Interstate Compacts are legislative and contractual agreements that are established between states, districts (like the District of Columbia), and U.S. territories. Compacts serve as formal legal mechanisms for states to cooperate and collaborate on various issues, with the goal of addressing shared concerns and achieving common goals. (For example, one of the most common interstate compacts is the Driver's License Compact.) To become a party to an Interstate Compact, states are required to pass specific legislation.
Joining the EMS Compact
States seeking to join the EMS Compact must take the following steps:
Introduction and Enactment of REPLICA Legislation: The state's legislature must introduce and enact the "Recognition of EMS Personnel Licensure Interstate Compact" (REPLICA) bill. This legislation authorizes the state's participation in the EMS Compact.
The REPLICA legislation must match the Uniform Model Legislation: Because interstate compacts also function as contractual agreements between participating states, it is essential that each state seeking to join the compact passes the same model legislation. This uniformity ensures consistency in the legal framework and obligations between all member states.
By adhering to these steps, states ensure that their participation in the EMS Compact is based on a standardized legal foundation, promoting uniformity and cooperation among all members.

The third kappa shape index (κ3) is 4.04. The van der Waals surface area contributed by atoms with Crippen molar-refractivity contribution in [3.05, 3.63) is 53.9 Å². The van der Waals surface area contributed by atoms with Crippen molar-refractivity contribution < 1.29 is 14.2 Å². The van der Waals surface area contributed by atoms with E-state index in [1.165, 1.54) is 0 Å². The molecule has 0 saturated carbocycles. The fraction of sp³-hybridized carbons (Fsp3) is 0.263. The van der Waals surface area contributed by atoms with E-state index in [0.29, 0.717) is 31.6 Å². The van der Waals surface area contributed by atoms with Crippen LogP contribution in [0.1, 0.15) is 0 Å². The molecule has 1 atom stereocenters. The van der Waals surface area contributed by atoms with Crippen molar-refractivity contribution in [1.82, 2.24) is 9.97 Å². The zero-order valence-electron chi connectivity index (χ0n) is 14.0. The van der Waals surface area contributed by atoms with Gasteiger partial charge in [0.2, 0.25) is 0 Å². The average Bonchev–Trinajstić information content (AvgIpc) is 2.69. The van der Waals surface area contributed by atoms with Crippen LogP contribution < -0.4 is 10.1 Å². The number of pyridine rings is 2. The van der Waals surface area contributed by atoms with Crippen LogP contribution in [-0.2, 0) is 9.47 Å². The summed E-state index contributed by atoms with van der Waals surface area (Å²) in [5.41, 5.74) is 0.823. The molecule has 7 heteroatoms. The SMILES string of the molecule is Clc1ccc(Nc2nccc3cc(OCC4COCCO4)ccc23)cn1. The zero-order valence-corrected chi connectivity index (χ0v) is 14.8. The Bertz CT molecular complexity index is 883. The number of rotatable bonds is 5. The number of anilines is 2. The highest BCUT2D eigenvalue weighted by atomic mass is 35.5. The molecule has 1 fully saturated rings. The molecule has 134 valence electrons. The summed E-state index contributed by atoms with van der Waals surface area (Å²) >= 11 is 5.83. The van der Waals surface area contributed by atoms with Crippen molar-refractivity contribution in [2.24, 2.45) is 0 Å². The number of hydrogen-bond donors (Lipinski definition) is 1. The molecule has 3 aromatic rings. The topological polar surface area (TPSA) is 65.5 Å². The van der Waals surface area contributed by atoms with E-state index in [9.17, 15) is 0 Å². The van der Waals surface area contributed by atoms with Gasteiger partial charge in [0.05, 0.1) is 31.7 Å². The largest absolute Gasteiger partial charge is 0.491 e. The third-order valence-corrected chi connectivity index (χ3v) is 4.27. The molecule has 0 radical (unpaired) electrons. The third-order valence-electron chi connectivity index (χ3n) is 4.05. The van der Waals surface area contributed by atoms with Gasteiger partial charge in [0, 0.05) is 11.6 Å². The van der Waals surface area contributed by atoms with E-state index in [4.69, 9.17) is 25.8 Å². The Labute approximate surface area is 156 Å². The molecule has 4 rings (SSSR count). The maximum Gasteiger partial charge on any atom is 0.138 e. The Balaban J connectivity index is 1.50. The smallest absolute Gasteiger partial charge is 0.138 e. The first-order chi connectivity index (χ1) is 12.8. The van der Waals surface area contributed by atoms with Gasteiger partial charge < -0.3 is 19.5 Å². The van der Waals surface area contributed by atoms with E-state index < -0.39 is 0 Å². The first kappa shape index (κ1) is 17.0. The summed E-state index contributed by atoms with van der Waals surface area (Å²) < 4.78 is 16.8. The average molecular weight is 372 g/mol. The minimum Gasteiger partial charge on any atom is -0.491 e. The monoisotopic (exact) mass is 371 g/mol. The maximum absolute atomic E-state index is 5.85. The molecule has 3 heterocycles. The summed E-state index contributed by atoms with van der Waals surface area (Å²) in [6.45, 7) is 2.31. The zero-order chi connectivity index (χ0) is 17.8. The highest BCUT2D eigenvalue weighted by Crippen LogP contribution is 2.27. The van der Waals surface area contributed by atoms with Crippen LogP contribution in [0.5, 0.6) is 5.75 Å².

Three key terms central to understanding the EMS Compact are:
- Member State - a state that has passed and enacted the EMS Compact legislation.
- Home State - a member state where an individual EMS provider is licensed to practice emergency medical services as an EMT, Paramedic, or at a state designated level between an EMT and Paramedic (example:Advanced-EMT, EMT-Intermediate).
- Remote State - an EMS Compact member state in which an individual is not licensed
EMS Compact Member State Requirements
- Utilize the National Registry (NREMT) examination at the EMT and Paramedic levels for initial state licensure
- Utilize a FBI compliant background check with biometric data (e.g. fingerprints) within 5 years of Compact activation. (States must require FBI background checks for EMS personnel implemented prior to March 15, 2025.)
- Have a process to receive, investigate, and resolve complaints; and share information with other Compact states via the National EMS Coordinated Database (NEMSCD).
- Enact the model REPLICA legislation.
Member State Benefits
- A Member State gains authority over EMS personnel from other compact states when they are practicing in the Member State.
- A Member State joins other compact states in the governmental “Commission” to promulgate universal rules governing the cross-border, interstate practice of EMS personnel.
- Member States gain access to the National EMS Coordinated Database (NEMSCD) the enables
immediate notification of significant investigatory information and adverse action against EMS personnel licensed in the Member State and for EMS personnel practicing in other states.
- Member States maintain exclusive authority over the license issued by their State EMS Office/Authority, including the ability to take disciplinary action against any licenses issued by that state in accordance with their state law and regulations.
- Member States gain the authority and legal framework to investigate complaints against EMS personnel from other compact states when they are practicing in the Member State, combined with the authority to suspend an EMS Provider's Privilege to Practice.